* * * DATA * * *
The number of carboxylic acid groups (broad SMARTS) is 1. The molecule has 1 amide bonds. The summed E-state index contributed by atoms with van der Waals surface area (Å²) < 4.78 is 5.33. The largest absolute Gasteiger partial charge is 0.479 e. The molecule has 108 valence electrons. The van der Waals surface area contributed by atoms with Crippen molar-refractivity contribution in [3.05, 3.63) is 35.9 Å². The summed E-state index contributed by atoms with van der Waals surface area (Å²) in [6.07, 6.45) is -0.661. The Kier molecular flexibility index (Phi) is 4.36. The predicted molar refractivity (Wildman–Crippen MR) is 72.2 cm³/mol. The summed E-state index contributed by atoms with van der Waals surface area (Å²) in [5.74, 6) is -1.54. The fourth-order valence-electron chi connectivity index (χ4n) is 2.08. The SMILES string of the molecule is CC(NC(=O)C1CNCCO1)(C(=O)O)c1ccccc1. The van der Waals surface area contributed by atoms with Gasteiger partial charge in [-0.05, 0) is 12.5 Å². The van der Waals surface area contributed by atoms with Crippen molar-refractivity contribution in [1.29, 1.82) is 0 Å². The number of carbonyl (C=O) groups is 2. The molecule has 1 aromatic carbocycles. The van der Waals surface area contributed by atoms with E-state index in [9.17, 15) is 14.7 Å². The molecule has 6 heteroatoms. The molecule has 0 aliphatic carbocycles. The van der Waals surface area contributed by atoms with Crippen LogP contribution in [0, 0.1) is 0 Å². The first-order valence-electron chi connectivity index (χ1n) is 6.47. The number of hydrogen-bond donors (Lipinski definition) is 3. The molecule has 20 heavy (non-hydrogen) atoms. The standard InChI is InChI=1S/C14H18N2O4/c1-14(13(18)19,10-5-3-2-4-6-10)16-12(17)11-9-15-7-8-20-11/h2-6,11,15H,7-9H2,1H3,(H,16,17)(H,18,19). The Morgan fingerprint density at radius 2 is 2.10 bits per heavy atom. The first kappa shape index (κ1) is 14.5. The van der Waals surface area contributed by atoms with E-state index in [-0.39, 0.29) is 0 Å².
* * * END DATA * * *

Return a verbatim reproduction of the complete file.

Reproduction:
The number of carboxylic acid groups (broad SMARTS) is 1. The molecule has 1 amide bonds. The summed E-state index contributed by atoms with van der Waals surface area (Å²) < 4.78 is 5.33. The largest absolute Gasteiger partial charge is 0.479 e. The molecule has 108 valence electrons. The van der Waals surface area contributed by atoms with Crippen molar-refractivity contribution in [3.05, 3.63) is 35.9 Å². The summed E-state index contributed by atoms with van der Waals surface area (Å²) in [6.07, 6.45) is -0.661. The Kier molecular flexibility index (Phi) is 4.36. The predicted molar refractivity (Wildman–Crippen MR) is 72.2 cm³/mol. The summed E-state index contributed by atoms with van der Waals surface area (Å²) in [5.74, 6) is -1.54. The fourth-order valence-electron chi connectivity index (χ4n) is 2.08. The SMILES string of the molecule is CC(NC(=O)C1CNCCO1)(C(=O)O)c1ccccc1. The van der Waals surface area contributed by atoms with Gasteiger partial charge in [-0.05, 0) is 12.5 Å². The van der Waals surface area contributed by atoms with Crippen molar-refractivity contribution in [1.29, 1.82) is 0 Å². The number of carbonyl (C=O) groups is 2. The molecule has 1 aromatic carbocycles. The van der Waals surface area contributed by atoms with E-state index in [9.17, 15) is 14.7 Å². The molecule has 6 heteroatoms. The molecule has 0 aliphatic carbocycles. The van der Waals surface area contributed by atoms with Crippen LogP contribution in [0, 0.1) is 0 Å². The first-order valence-electron chi connectivity index (χ1n) is 6.47. The number of hydrogen-bond donors (Lipinski definition) is 3. The molecule has 20 heavy (non-hydrogen) atoms. The standard InChI is InChI=1S/C14H18N2O4/c1-14(13(18)19,10-5-3-2-4-6-10)16-12(17)11-9-15-7-8-20-11/h2-6,11,15H,7-9H2,1H3,(H,16,17)(H,18,19). The Morgan fingerprint density at radius 2 is 2.10 bits per heavy atom. The first kappa shape index (κ1) is 14.5. The van der Waals surface area contributed by atoms with E-state index in [-0.39, 0.29) is 0 Å².